Date of Award

5-1-2013

Degree Name

Master of Science

Department

Zoology

First Advisor

Schauber, Eric

Abstract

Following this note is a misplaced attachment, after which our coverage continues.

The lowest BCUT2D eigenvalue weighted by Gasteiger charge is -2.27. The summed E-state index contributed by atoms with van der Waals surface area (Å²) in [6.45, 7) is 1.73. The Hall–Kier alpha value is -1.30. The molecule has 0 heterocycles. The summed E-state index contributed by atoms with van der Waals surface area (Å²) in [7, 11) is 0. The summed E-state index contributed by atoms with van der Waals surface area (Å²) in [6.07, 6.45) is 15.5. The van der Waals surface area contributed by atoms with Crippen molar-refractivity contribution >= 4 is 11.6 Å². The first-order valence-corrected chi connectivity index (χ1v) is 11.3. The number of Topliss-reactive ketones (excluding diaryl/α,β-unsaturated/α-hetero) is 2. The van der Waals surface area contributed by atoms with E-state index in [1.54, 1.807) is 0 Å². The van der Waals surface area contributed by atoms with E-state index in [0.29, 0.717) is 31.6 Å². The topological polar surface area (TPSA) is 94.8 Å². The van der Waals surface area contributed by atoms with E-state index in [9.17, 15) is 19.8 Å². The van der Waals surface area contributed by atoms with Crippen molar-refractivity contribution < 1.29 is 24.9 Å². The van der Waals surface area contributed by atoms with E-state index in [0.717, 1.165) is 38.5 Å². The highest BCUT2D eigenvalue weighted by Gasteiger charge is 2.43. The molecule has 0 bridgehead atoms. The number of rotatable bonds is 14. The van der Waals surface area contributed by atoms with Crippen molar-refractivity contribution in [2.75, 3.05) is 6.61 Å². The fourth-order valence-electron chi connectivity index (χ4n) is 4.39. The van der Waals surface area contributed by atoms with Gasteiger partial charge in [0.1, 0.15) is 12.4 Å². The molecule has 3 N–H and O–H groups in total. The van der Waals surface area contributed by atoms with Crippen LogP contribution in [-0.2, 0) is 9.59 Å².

The permeability of surrounding landcover types can influence the probability of animals leaving a patch and dispersing across the unsuitable matrix. The marsh rice rat (Oryzomys palustris) persists in wetlands that are often isolated by upland cover types. The goal was to quantify the permeability of three landcover types (grassland, agriculture, and forest) and calculate the landcover composition of home ranges for a population of rice rats in southern Illinois. Between March 2011 and January 2012, I trapped rice rats up to 95 m from wetlands into unsuitable cover and simultaneously followed individuals via radiotelemetry. I calculated the slope of capture rate (log-transformed) vs. distance from wetland as an inverse measure of permeability and also measured inundation, rice rat abundance, and matrix vegetation density as potential covariates explaining matrix use. I calculated mean home range size for males with the fixed kernel density method and compared landcover within home ranges to what was available in the surrounding landscape. Using generalized linear mixed models, I compared matrix capture rates and permeability levels among cover types, inundation, abundance, and vegetation density. After 13,610 trap-nights, I captured 43 rice rats in the matrix between March and September, with 24 in agriculture, 10 in grassland, and 9 in forest. I did not find permeability differed between landcover types, but did find that rice rats were captured further and more frequently in agriculture than grassland and forest cover. Both population abundance in wetlands and vegetation density < 0.5 m high had positive effects on matrix captures, while lowering water levels increased the permeability of the surrounding matrix. After radio-tracking 25 rice rats, home ranges were 3.01 ±0.57 ha and were the largest for individuals followed in early summer. Emergent vegetation was used proportionally more than would have been expected at random, indicating rice rats preferred emergent wetlands habitat at the home-range level. This study suggests that rice rats are more vagile and move through upland cover types more frequently than previously described in the literature. 

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